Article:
I recently wrote an article about loving and accepting yourself regardless of your body weight. A number of people commented on my Facebook page and in private messages that they were concerned I was advocating for accepting ourselves at any body size, even if it was unhealthy. They were afraid that if we accept our overweight bodies we might not live healthier lives.
Let me explain in more detail what I think is the biggest problem with a lack of body and self-acceptance. Today in America both obesity and anorexia are on the rise. Studies have also shown that a majority of American women and girls are almost always on some kind of a diet, even though most diets don't work in the long run. So if we are perpetually on a diet that probably isn't working, then we are probably not very happy with our bodies or ourselves. I know it seems scary to accept your flaws, but life is too short to be in a constant battle with food and weight.
Most of my clients tell me that they are either on a diet or they are binging. This essentially means they are either starving or stuffing. How can we possibly feel good about ourselves in this type of doom loop? Both anorexia and obesity are serious health issues but are also often reflective of emotional struggles as well. Is it possible that we are going about this process in all of the wrong ways? Is it possible that if we accepted ourselves we'd actually seek to be both happier and healthier and thus move through life in a better way?
What if we chose to accept ourselves first? I mean really accept absolutely everything about our current bodies. Isn't it more likely that from a place of love and acceptance we will be far less likely to starve or stuff ourselves? If we care about and love ourselves, would we really be willing to hurt ourselves by denial or excess? Someone who is struggling with anorexia may deny herself full, healthy meals. Is that self-love? The person who is binging on unhealthy foods is also not loving or caring for herself.
Maybe if we stopped focusing on a number on a scale or a specific clothes size, we could actually accept our bodies and try to live the healthiest lives we can. Most of us have a set weight point based on genetics and eating from hunger and satiation. When we starve or stuff ourselves, we lose both our weight point and our natural hunger cues that help us maintain that set weight. When someone has a set weight closer to 150 lbs. but she thinks she should weigh 110, she will have to starve and exercise herself to get to that lower weight. In the meantime, she will have to ignore her internal hunger and fullness cues. Also, she is very unlikely to maintain that lower weight for any significant length of time.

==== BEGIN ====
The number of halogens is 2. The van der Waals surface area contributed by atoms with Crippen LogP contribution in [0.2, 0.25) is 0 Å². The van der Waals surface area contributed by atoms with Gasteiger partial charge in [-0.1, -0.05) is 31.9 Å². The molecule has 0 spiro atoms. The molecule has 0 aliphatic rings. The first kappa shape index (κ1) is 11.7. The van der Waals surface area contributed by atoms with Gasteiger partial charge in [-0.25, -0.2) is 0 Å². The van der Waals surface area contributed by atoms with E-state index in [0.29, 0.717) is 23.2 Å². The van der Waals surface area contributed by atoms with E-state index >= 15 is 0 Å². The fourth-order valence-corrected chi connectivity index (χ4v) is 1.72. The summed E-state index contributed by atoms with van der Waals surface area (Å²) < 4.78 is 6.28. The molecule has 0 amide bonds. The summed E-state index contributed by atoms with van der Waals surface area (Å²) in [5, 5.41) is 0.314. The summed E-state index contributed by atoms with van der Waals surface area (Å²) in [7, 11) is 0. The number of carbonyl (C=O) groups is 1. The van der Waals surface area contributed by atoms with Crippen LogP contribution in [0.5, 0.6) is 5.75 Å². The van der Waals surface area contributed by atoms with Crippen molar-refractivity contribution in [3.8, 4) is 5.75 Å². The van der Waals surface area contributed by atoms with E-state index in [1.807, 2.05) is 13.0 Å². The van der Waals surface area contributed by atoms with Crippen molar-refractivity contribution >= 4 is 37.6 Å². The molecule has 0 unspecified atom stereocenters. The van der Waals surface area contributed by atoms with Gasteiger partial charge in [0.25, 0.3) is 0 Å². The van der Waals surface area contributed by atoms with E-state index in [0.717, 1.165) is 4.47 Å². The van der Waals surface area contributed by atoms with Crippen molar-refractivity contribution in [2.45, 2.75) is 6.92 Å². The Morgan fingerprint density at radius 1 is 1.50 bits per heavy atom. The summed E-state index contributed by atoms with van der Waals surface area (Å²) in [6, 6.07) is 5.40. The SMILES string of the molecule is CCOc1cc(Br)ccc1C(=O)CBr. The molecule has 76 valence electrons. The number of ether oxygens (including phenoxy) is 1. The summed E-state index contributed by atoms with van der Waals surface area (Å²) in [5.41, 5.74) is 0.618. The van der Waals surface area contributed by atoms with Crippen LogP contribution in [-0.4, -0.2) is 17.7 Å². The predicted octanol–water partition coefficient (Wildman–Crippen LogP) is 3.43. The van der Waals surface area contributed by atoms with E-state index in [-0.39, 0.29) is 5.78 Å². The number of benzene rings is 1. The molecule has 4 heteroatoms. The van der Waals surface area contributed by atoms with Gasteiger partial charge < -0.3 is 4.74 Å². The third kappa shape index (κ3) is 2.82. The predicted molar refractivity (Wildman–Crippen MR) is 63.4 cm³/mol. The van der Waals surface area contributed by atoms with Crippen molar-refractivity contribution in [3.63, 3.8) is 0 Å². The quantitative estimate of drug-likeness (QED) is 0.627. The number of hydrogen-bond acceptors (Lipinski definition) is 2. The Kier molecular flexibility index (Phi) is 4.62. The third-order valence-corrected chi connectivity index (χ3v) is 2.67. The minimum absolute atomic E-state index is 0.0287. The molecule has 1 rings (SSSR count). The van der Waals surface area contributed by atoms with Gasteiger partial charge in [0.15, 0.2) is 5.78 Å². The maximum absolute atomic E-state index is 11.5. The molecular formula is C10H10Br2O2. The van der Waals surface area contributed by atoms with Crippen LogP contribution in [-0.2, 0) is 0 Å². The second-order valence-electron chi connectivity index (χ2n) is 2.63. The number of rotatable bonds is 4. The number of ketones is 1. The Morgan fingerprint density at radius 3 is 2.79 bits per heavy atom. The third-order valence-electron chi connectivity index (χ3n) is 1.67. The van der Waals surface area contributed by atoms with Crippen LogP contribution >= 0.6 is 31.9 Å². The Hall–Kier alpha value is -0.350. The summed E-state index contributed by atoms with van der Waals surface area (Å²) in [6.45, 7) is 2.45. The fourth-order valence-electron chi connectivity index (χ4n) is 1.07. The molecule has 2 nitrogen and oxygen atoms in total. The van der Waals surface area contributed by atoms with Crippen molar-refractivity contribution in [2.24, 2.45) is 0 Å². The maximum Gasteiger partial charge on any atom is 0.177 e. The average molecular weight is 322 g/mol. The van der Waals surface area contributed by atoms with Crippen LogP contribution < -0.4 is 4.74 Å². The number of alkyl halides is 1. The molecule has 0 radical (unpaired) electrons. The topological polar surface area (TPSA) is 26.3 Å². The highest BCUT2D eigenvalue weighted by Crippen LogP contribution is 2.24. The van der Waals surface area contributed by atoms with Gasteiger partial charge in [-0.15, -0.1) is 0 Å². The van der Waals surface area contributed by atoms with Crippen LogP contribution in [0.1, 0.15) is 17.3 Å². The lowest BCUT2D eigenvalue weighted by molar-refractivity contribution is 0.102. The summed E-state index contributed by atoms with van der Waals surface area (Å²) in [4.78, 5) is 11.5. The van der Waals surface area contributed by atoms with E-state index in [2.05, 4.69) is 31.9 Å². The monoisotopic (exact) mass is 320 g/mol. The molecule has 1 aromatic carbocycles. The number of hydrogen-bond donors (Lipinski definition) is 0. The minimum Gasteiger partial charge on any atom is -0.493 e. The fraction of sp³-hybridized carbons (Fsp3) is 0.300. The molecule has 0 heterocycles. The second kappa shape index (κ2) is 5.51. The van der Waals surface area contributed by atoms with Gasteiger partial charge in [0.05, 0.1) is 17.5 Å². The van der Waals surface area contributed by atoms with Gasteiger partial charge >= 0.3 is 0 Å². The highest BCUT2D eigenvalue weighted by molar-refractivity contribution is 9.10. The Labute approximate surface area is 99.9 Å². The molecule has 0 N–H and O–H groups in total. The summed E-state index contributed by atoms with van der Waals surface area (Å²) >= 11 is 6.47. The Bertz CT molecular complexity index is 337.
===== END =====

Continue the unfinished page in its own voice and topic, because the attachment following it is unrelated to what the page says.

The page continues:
So how do we actually accept ourselves and our appearance?
The first thing we need to do is to catch the negative messages that we are giving to ourselves. If you say something mean to yourself every time you look in the mirror, you are not accepting yourself.
Next we need to replace the negative thought with something kind, positive, or down right fabulous. In other words, say something nice to yourself when you look into the mirror. What would you say to a dear friend? Say the same thing to yourself.
Third, we need to act as if we cared about our bodies (kind of fake it until you make it) by eating in a way that shows we care for ourselves. A box of cookies isn't caring for yourself, but a well balanced dinner with a cookie at the end is not only reasonable, but caring. Adding a walk or some form of exercise is also a great way to show your body that you care for it. Punishing exercise or being completely sedentary means you are not accepting your body and you are treating it badly.
Accepting our bodies at any size allows us to move forward from that space with love and kindness — not starvation and stuffing. When we care for our body, we feed it better, we exercise with more energy and excitement, and we live fuller, happier lives. When we are starving or stuffing we can't possibly be happy and we can't possibly be focused on the people and things that bring joy to our lives. Finding your set weight requires acceptance, listening to your hunger cues, and focusing on health versus appearance. By doing so you will find that you move through life with more ease and more joy. How much more time do you want to spend hating yourself?
Lisa Kaplin is a psychologist and life coach at www.smartwomeninspiredlives.com. You can reach her at firstname.lastname@example.org.